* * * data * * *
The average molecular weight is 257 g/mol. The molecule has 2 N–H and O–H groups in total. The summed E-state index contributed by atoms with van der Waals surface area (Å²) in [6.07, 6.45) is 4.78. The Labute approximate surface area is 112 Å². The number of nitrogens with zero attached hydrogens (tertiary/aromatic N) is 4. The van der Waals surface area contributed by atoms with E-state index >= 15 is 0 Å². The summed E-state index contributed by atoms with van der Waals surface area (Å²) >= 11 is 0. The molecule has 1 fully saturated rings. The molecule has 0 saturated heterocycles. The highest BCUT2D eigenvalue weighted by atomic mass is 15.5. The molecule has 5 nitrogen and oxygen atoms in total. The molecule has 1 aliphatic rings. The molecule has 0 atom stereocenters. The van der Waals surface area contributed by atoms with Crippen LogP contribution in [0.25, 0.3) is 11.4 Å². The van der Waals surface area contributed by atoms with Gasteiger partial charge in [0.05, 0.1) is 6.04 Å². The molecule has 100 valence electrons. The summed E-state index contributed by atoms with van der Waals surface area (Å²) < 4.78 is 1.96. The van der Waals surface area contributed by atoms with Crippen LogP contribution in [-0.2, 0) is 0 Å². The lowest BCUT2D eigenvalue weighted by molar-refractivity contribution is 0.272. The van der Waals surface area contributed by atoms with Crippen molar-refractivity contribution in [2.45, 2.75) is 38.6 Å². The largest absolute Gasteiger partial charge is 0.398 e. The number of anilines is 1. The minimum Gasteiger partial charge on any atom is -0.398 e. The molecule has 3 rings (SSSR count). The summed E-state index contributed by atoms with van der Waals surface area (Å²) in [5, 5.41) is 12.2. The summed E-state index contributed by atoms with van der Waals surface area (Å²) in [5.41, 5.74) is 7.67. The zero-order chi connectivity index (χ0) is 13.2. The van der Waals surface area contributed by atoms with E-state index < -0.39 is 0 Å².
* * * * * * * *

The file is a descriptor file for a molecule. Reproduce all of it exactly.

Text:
The average molecular weight is 257 g/mol. The molecule has 2 N–H and O–H groups in total. The summed E-state index contributed by atoms with van der Waals surface area (Å²) in [6.07, 6.45) is 4.78. The Labute approximate surface area is 112 Å². The number of nitrogens with zero attached hydrogens (tertiary/aromatic N) is 4. The van der Waals surface area contributed by atoms with E-state index >= 15 is 0 Å². The summed E-state index contributed by atoms with van der Waals surface area (Å²) >= 11 is 0. The molecule has 1 fully saturated rings. The molecule has 0 saturated heterocycles. The highest BCUT2D eigenvalue weighted by atomic mass is 15.5. The molecule has 5 nitrogen and oxygen atoms in total. The molecule has 1 aliphatic rings. The molecule has 0 atom stereocenters. The van der Waals surface area contributed by atoms with Crippen LogP contribution in [0.25, 0.3) is 11.4 Å². The van der Waals surface area contributed by atoms with Gasteiger partial charge in [0.05, 0.1) is 6.04 Å². The molecule has 100 valence electrons. The summed E-state index contributed by atoms with van der Waals surface area (Å²) < 4.78 is 1.96. The van der Waals surface area contributed by atoms with Crippen LogP contribution in [-0.2, 0) is 0 Å². The lowest BCUT2D eigenvalue weighted by molar-refractivity contribution is 0.272. The van der Waals surface area contributed by atoms with Crippen molar-refractivity contribution in [2.45, 2.75) is 38.6 Å². The largest absolute Gasteiger partial charge is 0.398 e. The number of anilines is 1. The minimum Gasteiger partial charge on any atom is -0.398 e. The molecule has 3 rings (SSSR count). The summed E-state index contributed by atoms with van der Waals surface area (Å²) in [5, 5.41) is 12.2. The summed E-state index contributed by atoms with van der Waals surface area (Å²) in [5.41, 5.74) is 7.67. The zero-order chi connectivity index (χ0) is 13.2. The van der Waals surface area contributed by atoms with E-state index < -0.39 is 0 Å².